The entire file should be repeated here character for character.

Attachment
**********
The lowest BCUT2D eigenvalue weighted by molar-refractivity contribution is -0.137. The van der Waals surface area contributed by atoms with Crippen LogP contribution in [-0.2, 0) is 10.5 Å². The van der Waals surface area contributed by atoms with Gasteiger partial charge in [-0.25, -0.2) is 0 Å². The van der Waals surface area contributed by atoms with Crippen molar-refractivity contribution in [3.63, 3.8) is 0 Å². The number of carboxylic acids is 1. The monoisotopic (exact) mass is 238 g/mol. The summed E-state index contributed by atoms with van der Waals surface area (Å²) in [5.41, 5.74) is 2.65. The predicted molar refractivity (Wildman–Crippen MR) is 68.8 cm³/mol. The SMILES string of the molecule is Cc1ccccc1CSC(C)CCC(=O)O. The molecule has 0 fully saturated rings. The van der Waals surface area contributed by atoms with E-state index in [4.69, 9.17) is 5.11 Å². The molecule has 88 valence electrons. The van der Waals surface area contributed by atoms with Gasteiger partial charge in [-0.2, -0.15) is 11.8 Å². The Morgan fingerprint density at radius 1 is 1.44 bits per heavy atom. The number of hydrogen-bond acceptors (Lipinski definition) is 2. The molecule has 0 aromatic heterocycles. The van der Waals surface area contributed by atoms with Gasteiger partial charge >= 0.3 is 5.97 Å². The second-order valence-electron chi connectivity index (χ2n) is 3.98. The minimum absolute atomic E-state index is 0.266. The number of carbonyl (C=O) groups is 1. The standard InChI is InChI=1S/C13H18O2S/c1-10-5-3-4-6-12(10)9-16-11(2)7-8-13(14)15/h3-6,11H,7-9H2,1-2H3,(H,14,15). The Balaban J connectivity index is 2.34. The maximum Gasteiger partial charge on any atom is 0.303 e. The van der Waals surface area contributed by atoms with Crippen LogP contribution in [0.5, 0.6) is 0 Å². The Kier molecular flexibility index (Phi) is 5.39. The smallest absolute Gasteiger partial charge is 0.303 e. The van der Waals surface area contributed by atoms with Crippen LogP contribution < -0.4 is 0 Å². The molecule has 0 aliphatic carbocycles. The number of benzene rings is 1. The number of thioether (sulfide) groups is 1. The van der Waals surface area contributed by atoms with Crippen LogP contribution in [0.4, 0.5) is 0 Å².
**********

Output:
The lowest BCUT2D eigenvalue weighted by molar-refractivity contribution is -0.137. The van der Waals surface area contributed by atoms with Crippen LogP contribution in [-0.2, 0) is 10.5 Å². The van der Waals surface area contributed by atoms with Gasteiger partial charge in [-0.25, -0.2) is 0 Å². The van der Waals surface area contributed by atoms with Crippen molar-refractivity contribution in [3.63, 3.8) is 0 Å². The number of carboxylic acids is 1. The monoisotopic (exact) mass is 238 g/mol. The summed E-state index contributed by atoms with van der Waals surface area (Å²) in [5.41, 5.74) is 2.65. The predicted molar refractivity (Wildman–Crippen MR) is 68.8 cm³/mol. The SMILES string of the molecule is Cc1ccccc1CSC(C)CCC(=O)O. The molecule has 0 fully saturated rings. The van der Waals surface area contributed by atoms with E-state index in [4.69, 9.17) is 5.11 Å². The molecule has 88 valence electrons. The van der Waals surface area contributed by atoms with Gasteiger partial charge in [-0.2, -0.15) is 11.8 Å². The Morgan fingerprint density at radius 1 is 1.44 bits per heavy atom. The number of hydrogen-bond acceptors (Lipinski definition) is 2. The molecule has 0 aromatic heterocycles. The van der Waals surface area contributed by atoms with Gasteiger partial charge >= 0.3 is 5.97 Å². The second-order valence-electron chi connectivity index (χ2n) is 3.98. The minimum absolute atomic E-state index is 0.266. The number of carbonyl (C=O) groups is 1. The standard InChI is InChI=1S/C13H18O2S/c1-10-5-3-4-6-12(10)9-16-11(2)7-8-13(14)15/h3-6,11H,7-9H2,1-2H3,(H,14,15). The Balaban J connectivity index is 2.34. The maximum Gasteiger partial charge on any atom is 0.303 e. The van der Waals surface area contributed by atoms with Crippen LogP contribution in [0.5, 0.6) is 0 Å². The Kier molecular flexibility index (Phi) is 5.39. The smallest absolute Gasteiger partial charge is 0.303 e. The van der Waals surface area contributed by atoms with Crippen LogP contribution < -0.4 is 0 Å². The molecule has 0 aliphatic carbocycles. The number of benzene rings is 1. The number of thioether (sulfide) groups is 1. The van der Waals surface area contributed by atoms with Crippen LogP contribution in [0.4, 0.5) is 0 Å².